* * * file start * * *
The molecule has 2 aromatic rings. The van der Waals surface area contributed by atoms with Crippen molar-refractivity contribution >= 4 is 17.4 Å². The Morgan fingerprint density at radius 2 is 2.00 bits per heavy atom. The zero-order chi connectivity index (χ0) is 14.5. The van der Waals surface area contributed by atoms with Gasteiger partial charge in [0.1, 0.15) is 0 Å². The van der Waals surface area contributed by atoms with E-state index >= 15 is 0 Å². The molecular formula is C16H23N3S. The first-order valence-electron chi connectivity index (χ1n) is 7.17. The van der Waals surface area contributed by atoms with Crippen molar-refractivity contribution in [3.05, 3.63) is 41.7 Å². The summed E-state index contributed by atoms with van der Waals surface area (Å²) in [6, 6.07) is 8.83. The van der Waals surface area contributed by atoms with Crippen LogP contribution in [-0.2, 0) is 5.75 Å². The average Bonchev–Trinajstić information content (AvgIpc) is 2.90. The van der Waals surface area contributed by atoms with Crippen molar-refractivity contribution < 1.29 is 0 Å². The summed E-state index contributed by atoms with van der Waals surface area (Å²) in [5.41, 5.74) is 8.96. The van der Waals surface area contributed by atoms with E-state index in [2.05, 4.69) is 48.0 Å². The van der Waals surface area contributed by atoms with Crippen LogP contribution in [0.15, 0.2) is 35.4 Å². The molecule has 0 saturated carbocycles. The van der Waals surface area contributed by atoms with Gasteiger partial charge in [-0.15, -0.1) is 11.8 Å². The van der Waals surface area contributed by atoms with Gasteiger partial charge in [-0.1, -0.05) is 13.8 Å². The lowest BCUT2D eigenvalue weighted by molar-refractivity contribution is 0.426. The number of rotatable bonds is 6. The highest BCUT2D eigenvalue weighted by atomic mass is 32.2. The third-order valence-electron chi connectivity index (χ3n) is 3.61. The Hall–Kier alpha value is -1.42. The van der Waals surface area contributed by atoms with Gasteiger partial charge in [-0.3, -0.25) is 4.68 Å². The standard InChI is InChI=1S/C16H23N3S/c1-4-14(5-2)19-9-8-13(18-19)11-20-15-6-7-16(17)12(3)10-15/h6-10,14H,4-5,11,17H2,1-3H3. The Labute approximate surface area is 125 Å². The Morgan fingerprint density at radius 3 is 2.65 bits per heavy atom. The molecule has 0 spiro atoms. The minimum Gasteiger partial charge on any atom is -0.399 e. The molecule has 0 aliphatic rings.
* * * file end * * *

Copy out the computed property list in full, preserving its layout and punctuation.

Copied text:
The molecule has 2 aromatic rings. The van der Waals surface area contributed by atoms with Crippen molar-refractivity contribution >= 4 is 17.4 Å². The Morgan fingerprint density at radius 2 is 2.00 bits per heavy atom. The zero-order chi connectivity index (χ0) is 14.5. The van der Waals surface area contributed by atoms with Gasteiger partial charge in [0.1, 0.15) is 0 Å². The van der Waals surface area contributed by atoms with E-state index >= 15 is 0 Å². The molecular formula is C16H23N3S. The first-order valence-electron chi connectivity index (χ1n) is 7.17. The van der Waals surface area contributed by atoms with Crippen molar-refractivity contribution in [3.05, 3.63) is 41.7 Å². The summed E-state index contributed by atoms with van der Waals surface area (Å²) in [6, 6.07) is 8.83. The van der Waals surface area contributed by atoms with Crippen LogP contribution in [-0.2, 0) is 5.75 Å². The average Bonchev–Trinajstić information content (AvgIpc) is 2.90. The van der Waals surface area contributed by atoms with Crippen molar-refractivity contribution < 1.29 is 0 Å². The summed E-state index contributed by atoms with van der Waals surface area (Å²) in [5.41, 5.74) is 8.96. The van der Waals surface area contributed by atoms with E-state index in [2.05, 4.69) is 48.0 Å². The van der Waals surface area contributed by atoms with Crippen LogP contribution in [0.15, 0.2) is 35.4 Å². The molecule has 0 saturated carbocycles. The van der Waals surface area contributed by atoms with Gasteiger partial charge in [-0.15, -0.1) is 11.8 Å². The van der Waals surface area contributed by atoms with Gasteiger partial charge in [-0.1, -0.05) is 13.8 Å². The lowest BCUT2D eigenvalue weighted by molar-refractivity contribution is 0.426. The number of rotatable bonds is 6. The highest BCUT2D eigenvalue weighted by atomic mass is 32.2. The third-order valence-electron chi connectivity index (χ3n) is 3.61. The Hall–Kier alpha value is -1.42. The van der Waals surface area contributed by atoms with Gasteiger partial charge in [-0.3, -0.25) is 4.68 Å². The standard InChI is InChI=1S/C16H23N3S/c1-4-14(5-2)19-9-8-13(18-19)11-20-15-6-7-16(17)12(3)10-15/h6-10,14H,4-5,11,17H2,1-3H3. The Labute approximate surface area is 125 Å². The Morgan fingerprint density at radius 3 is 2.65 bits per heavy atom. The molecule has 0 spiro atoms. The minimum Gasteiger partial charge on any atom is -0.399 e. The molecule has 0 aliphatic rings.